kim-jong-il-team-america_crNow, the Norks have no love for Sony, makers of Kid’s PS4, but one wonders if the Norks have the capability to pull off even a script-kiddie’s level of Distributed Denial of Service attack. In a DDOS attack, zombie PCs controlled sub rosa by a malicious master are formed into a botnet and each machine makes numerous attempts to connect to the target servers, overwhelming them regardless of firewalls or load-balancing measures. Botnets are hired out for money by the criminal organizations that build or acquire them, and others are used by national-level intelligence and security assets.

They can be used for money-making either indirectly (for instance, a botnet master may have shorted Sony or Microsoft stock before attacking the PSN or the XBox network. If so, it was dumb to do it on a day with the markets closed) or directly (extortion: “nice network you got here, guy, be a shame if…”). Or they can be done out of pure malice, either the kind that characterizes North Korea’s primitive monarchy, or the kind that animates the sort of teenagers who once pulled wings off flies.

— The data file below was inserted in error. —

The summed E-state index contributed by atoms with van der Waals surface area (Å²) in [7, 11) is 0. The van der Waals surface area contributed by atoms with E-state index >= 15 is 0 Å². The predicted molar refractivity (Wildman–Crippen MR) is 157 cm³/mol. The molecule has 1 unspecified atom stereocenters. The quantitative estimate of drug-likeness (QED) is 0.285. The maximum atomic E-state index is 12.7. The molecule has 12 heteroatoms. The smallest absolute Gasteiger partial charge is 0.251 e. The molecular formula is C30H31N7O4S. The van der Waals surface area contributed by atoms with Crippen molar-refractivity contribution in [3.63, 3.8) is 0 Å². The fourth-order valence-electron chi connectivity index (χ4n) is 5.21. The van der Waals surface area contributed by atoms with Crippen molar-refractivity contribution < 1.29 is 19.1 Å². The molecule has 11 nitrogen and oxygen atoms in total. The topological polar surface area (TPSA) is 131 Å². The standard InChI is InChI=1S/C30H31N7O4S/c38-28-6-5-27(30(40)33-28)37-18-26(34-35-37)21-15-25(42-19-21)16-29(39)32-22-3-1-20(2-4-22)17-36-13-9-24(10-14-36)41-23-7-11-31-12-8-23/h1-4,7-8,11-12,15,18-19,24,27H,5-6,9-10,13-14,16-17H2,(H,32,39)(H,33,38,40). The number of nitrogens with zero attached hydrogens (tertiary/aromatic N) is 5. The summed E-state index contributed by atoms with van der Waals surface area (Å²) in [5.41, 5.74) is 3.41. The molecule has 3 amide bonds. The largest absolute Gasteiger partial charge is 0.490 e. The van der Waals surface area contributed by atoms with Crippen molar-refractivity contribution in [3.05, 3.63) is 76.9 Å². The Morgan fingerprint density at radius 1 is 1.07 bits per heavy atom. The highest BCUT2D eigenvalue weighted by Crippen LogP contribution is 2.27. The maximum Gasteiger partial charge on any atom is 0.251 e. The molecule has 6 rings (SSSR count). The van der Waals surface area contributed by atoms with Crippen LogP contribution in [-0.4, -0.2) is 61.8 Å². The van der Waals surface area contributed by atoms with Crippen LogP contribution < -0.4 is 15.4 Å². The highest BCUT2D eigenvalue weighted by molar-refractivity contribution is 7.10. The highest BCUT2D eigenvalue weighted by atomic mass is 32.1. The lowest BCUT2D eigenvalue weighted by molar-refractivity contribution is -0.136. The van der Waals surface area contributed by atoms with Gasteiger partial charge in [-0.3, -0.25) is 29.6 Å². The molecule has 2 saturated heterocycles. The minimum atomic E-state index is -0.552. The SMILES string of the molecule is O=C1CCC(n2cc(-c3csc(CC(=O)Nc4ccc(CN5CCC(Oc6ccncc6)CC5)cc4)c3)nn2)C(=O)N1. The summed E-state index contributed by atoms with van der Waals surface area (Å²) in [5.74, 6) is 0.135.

There are numerous countermeasures available to the server managers, some of which the botnet managers have counter-countermeasures for. For example, there is always some characteristic of bot traffic that is different from legitimate traffic, and these characteristics can be used both to harden servers, and to track perpetrators.

In the USA, folks who do this and get caught get long breaks from computer access, not to mention everything else you can’t do while locked up in Federal prison.